Digital gardens are a relatively new way of publishing and tending to one’s ideas, knowledge, and thoughts.
They’re frequently made up of works-in-progress in the form of notes—often unpolished and unfinished, like this one—that are deeply interconnected and linked with one another. Most importantly, they are created for you, the creator.
“With blogging, you’re talking to a large audience,” he says. “With digital gardening, you’re talking to yourself. You focus on what you want to cultivate over time.”
I think it’s a cute term for a renewed-yet-evolved interest in sharing personal knowledge through personal web pages. We’re not selling things. We’re not promoting ourselves. There’s not much positioning of ourselves. We’re writing for the fun of it as we learn new things and explore new ideas. There’s no pressure. It’s just you and your words. Online. In public. For others to read, remix, and respond.
This note is part of a small series highlighting my digital ecosystem.
The gardening language is a beautiful analogy for how we plant, tend, and grow our ideas publicly. Some bloom faster than others. Some are evergreen. Some of the seeds just don’t take. Such is gardening. And if we extend the metaphor: so is creativity 🌱.
Mind gardening is a proactive way of cultivating knowledge, ideas and thinking in general. It's very different from passive consumption – it's like a proactive creation.
Seeds need to be germinated properly and many don’t root despite best intentions. The seeds of my ideas are planted in the quick capture part of my digital ecosystem: Drafts. Once moved from my capture inbox, the seeds are then germinated in another tool designed to help link notes and concepts with one another: Craft. Once they sprout into seedlings—something most notes never grow in to—they are moved to the garden to be tended and matured.
This process is composed of three specific, purpose-built digital products of choice:
- Drafts is for immediate note capture
- Craft is my workspace
- Obsidian is for building my body of work and tending to my digital garden
Many digital gardens adhere to some basic tenets which help cultivate the digital soil (🤮…😆) in a healthy and effective way:
- Link note to one another bidirectionally (to create a web of thinking)
- Each note focuses on one atomic concept
- Most pages are somewhere between low fidelity notes and semi-polished essays, articles, or creative writing
- The garden is a system of networked thought designed to cross-pollinate and facilitate the linking and remixing of ideas (Ideas improve by writing about them not by thinking about them)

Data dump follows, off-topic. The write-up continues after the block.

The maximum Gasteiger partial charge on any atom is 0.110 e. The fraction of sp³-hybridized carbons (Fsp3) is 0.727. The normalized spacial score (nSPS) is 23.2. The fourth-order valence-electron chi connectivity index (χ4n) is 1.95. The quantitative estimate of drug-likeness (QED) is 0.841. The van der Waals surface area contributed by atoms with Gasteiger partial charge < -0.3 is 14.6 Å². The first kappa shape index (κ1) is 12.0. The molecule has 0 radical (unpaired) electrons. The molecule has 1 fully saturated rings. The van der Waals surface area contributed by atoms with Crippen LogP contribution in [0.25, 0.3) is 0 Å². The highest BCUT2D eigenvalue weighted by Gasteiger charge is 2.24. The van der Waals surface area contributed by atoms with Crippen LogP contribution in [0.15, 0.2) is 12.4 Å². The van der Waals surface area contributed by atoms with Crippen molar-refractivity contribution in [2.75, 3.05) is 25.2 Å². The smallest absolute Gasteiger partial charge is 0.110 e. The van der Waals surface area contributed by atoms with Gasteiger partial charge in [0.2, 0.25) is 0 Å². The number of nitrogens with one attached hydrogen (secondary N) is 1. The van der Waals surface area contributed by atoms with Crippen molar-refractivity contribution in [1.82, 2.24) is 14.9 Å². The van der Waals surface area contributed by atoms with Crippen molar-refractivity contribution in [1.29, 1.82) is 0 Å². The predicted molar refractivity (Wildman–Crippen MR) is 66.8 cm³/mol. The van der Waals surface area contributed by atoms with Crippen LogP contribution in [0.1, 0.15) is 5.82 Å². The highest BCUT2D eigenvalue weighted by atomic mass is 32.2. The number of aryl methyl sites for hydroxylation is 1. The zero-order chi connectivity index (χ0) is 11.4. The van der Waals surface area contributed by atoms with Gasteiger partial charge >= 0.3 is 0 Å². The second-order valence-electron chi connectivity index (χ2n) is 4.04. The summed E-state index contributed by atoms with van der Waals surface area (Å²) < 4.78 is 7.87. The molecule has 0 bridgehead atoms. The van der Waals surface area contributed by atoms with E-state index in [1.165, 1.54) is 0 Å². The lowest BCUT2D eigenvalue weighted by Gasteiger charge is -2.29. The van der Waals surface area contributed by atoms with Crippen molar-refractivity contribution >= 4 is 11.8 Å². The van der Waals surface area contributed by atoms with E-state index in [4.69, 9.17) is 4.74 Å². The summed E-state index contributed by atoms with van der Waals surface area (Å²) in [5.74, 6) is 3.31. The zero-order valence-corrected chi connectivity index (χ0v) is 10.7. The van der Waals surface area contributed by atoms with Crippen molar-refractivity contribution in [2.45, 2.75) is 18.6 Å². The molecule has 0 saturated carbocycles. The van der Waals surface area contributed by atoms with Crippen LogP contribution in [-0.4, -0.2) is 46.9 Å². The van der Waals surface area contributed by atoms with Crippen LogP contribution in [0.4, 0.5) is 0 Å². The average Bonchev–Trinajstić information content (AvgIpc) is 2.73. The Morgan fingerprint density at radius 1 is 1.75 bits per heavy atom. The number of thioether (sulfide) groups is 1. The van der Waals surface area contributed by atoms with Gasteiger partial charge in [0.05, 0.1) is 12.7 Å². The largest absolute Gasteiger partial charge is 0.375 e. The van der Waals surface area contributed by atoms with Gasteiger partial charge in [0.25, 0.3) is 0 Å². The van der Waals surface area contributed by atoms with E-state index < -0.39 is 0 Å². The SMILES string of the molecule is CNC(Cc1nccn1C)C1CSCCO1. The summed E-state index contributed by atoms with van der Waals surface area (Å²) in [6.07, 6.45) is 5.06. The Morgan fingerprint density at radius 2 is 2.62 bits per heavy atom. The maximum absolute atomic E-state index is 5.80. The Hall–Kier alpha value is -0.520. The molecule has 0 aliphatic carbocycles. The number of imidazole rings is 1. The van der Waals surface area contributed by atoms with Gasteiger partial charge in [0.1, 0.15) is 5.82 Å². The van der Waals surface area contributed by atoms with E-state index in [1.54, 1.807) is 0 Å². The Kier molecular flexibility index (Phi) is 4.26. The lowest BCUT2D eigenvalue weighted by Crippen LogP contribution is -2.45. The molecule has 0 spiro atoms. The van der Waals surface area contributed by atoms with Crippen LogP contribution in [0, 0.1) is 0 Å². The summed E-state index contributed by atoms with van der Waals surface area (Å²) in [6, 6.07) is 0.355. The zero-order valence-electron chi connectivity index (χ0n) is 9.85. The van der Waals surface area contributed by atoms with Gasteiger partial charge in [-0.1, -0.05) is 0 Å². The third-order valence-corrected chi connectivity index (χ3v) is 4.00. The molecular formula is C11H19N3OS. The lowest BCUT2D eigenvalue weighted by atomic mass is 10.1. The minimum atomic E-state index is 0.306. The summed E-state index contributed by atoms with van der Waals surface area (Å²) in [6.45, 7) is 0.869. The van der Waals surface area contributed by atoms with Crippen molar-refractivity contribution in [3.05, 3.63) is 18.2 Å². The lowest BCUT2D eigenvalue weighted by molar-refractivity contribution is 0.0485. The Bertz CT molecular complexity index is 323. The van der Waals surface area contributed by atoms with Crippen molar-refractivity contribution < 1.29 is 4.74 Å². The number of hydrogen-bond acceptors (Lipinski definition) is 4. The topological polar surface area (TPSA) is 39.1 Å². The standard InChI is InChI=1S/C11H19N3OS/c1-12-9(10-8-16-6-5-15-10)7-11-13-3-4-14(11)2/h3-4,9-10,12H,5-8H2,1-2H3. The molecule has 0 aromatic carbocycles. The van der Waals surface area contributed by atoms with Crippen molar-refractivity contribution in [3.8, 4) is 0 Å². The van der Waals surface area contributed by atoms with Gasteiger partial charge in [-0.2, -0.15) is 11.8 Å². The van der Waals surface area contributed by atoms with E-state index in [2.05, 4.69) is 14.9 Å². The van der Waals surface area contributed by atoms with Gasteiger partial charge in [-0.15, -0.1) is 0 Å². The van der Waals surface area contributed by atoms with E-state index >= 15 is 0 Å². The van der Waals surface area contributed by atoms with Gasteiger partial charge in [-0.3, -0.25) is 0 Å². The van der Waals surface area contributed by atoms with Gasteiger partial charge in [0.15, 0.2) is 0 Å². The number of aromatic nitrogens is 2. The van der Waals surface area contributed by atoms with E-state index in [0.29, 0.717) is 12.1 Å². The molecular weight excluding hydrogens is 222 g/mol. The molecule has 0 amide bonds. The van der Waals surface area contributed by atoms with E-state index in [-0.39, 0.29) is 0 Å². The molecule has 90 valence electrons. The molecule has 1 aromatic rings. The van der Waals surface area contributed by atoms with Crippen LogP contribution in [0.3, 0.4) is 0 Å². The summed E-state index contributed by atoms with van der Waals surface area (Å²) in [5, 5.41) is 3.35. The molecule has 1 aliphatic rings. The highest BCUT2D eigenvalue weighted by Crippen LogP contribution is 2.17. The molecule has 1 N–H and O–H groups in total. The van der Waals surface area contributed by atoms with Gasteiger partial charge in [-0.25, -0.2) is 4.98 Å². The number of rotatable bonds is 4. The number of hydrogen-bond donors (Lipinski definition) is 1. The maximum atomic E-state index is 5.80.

- Digital gardens tend to be experiments to learn how to think out loud and in public—or as some in the community say: work with the garage door open
- Many strive to be collaborative and inviting of comments and responses from readers
When exploring the garden, links are clicked through without any linearity, making every path through the garden unique to the wanderer.Non-linear writing’s ability to jump from sentence to sentence, idea to idea, changes the way the mind thinks through ideas, and digital gardens are a representation of that non-linear thinking in a public fashion.
When you learn in public, you build connection between ideas and people. Every time you tend to an idea you create an opportunity to share original work with others. It also helps that public notes build authority and trust.
Tending to digital gardens helps make sure you always have something to write about, consistently build a body of work, and frequently have the opportunity to share your web of thinking with others as a beacon for like-minded people.
Finding topics to write about is easier when a body of notes already exists upon which ideas can grow, so digital gardens aim to facilitate curiosity, creativity, and creation.
Inspiration and Examples of Digital Gardens
I’ve been tended a long post on the history of “Digital Gardening” over the last year. From @holden's original essay to the recent explosion of community experiments.— Maggie Appleton 🧭 (@Mappletons) May 28, 2021
Included six design patterns I see as unifying qualities across gardens: pic.twitter.com/BhHM8JwTko
How to setup your own digital garden
The tool I use for tending the garden is native to MacOS, so my workflow is MacOS-specific. That said, you can most likely replace the word
Obsidian with whatever digital writing tool you prefer, and use the backend in this walkthrough the same way I do. Obsidian works well with markdown and linking of thinking, but any text editor will technically be able to edit your markdown files.
If you would like to setup a garden like this one, I made this for you: Obsidian Jekyll workflow.